Is internet the saviour of the high street?

Saturday, 23 March 2013 - 10:16am IST | Agency: Daily Telegraph

Word reaches this desk that Robert Peston is about to embark on a three-part documentary about the history of shopping.

Word reaches this desk that Robert Peston is about to embark on a three-part documentary about the history of shopping. Yes, shopping, until recently derided as the opiate of fluffy airheads, is now commanding the attention of serious (ie, male) reporters. Radio 4 in the UK seems to carry reports on the desolate state of our high streets every other day.

Almost everyone agrees that e-tailing is slaughtering retailing. But what if the internet could help preserve the high street? That's the vision of Jose Neves, a 38-year-old Portuguese geek-meets-chic entrepreneur who set up, a virtual market-place for upmarket boutiques across the world. The idea - that a customer can type in key generic words such as grey trousers, or, more specifically "Stella McCartney white waistcoat" - and instantly access their heart's desire from a small independent retailer in Antwerp, or a large established emporium in Sao Paulo - is an idea of dazzling, why-didn't-anyone-do-this-before simplicity.

The logistics however, are more complex. To service the 240 stores that currently sell on farfetch, the company employs more than 100 people just to work in the 25 photographic studios in Lisbon, Sao Paulo and LA where 80,000 pieces are shot each season. Then there are the eight full-timers who monitor card fraud, the 4 million euros it currently spends annually on shipping and the search engine optimisers that ensure that when you type in "Vanessa Bruno black jackets" the first name that pops up isn't always net-a-porter. There's also a team that monitors stores to check they're sufficiently chichi and that the Alaia and Balenciaga they say they stock isn't four years old.

Although farfetch's swat squad visits boutiques incognito, there's nothing sinister afoot, according to Susanne Tide-Frater, brand and strategy director for farfetch. "We're there to support these shops. Some have a dark, moody and battered aesthetic, others are super-culty - and that's great. We're there to help them understand what's unique about their offer, because there's a lot of sameyness on other e-tailer sites". A competition farfetch ran last year to find the youngest, coolest boutique, awarded the winner, Voo in Berlin, six months free "rent" on the site.

The single uniformity is service. Purchases are dispatched directly from each shop to customers in a farfetch box, inside which is the store's personalised wrapping, with, perhaps, a postcard from the city or a free gift. "What's amazing," says Tide-Frater, "is how much customers care about where their purchase comes from. They really like finding that hard-to-get piece from a small shop in Finland."

"An amazing number of retailers don't have any kind of internet presence," says Neves. "You can set up a site for less than pounds 2,000 but there are a billion of them. How do you get noticed? How do you organise a reliable delivery service if you're a small player? How do you sell to a country like Brazil where consumers are used to paying in instalments and in local currency? Some shops we represent have tried e?tailing and didn't have the resources to make it work. Or they're old family businesses who felt alienated by the whole concept. Or they're just looking for an international client base".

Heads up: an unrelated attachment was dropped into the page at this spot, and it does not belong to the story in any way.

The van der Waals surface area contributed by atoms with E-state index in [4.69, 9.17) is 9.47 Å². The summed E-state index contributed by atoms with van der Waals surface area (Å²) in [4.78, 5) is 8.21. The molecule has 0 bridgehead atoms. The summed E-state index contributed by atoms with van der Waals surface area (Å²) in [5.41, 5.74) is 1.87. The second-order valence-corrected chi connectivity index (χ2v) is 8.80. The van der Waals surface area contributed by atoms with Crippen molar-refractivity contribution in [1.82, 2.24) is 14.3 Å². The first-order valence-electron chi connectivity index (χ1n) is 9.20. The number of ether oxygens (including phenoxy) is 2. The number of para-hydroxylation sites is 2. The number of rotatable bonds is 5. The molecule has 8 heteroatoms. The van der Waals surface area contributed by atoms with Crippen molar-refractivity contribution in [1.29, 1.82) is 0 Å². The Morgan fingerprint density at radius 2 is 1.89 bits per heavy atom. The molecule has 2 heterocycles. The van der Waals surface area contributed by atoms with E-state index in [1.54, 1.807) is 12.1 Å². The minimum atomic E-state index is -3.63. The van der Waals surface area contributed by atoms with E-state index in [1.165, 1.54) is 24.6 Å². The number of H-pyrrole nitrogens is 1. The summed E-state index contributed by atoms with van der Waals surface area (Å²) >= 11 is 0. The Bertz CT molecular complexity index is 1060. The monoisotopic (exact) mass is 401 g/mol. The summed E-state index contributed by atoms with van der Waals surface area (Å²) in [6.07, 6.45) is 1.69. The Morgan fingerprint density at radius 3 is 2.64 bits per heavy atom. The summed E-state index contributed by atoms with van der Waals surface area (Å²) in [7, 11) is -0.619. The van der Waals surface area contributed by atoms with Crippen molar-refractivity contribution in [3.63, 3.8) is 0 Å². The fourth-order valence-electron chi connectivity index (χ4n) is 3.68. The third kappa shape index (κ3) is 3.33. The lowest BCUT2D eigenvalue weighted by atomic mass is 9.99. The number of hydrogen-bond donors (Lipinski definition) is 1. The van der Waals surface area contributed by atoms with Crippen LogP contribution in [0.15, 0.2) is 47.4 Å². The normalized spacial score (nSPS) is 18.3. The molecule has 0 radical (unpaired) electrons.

The idea came to Neves during Paris Fashion Week in 2007 when he was wholesaling a brand he'd developed to other retailers. "Dozens of boutique owners had been through our doors and what they were saying was really sobering. Business was bad, they couldn't rely on local custom any more but they didn't have the experience to do e-tailing either. They had amazing taste levels but they were having to play it increasingly safe."

Farfetch's revenues - 130 million euros so far this year - are commission-based from the boutiques. In turn, shops accepted on to farfetch's site increase their annual turnover, on average, says Neves, by 30 per cent.

It seems to be win-win-win, for consumer, retailer and e-tailer. Conde Nast liked the business model so much that it invested more money in farfetch than it has in any other e-commerce venture outside the US. "It's not that publishing isn't viable," says James Bilefield, president of Conde Nast Digital, "but it's clear the future lies in making the experience of reading content and shopping more seamless. We're coming at this from the opposite side of Net-a-porter [the e-tailer now publishes a weekly magazine]".

Unlike other market places such as Amazon, the emphasis at farfetch isn't on driving down prices or competing with bricks-and-mortar stores. On the contrary, retailers have to have a shop to be part of it. Listening to Neves, who was once a boutique owner himself (he launched B Store, a niche shop selling up-and-coming designers on Savile Row in 2001), it's clear that the store is really a love letter to the old?fashioned virtues of independent retailers. If retailers have any sense, they'll write back.

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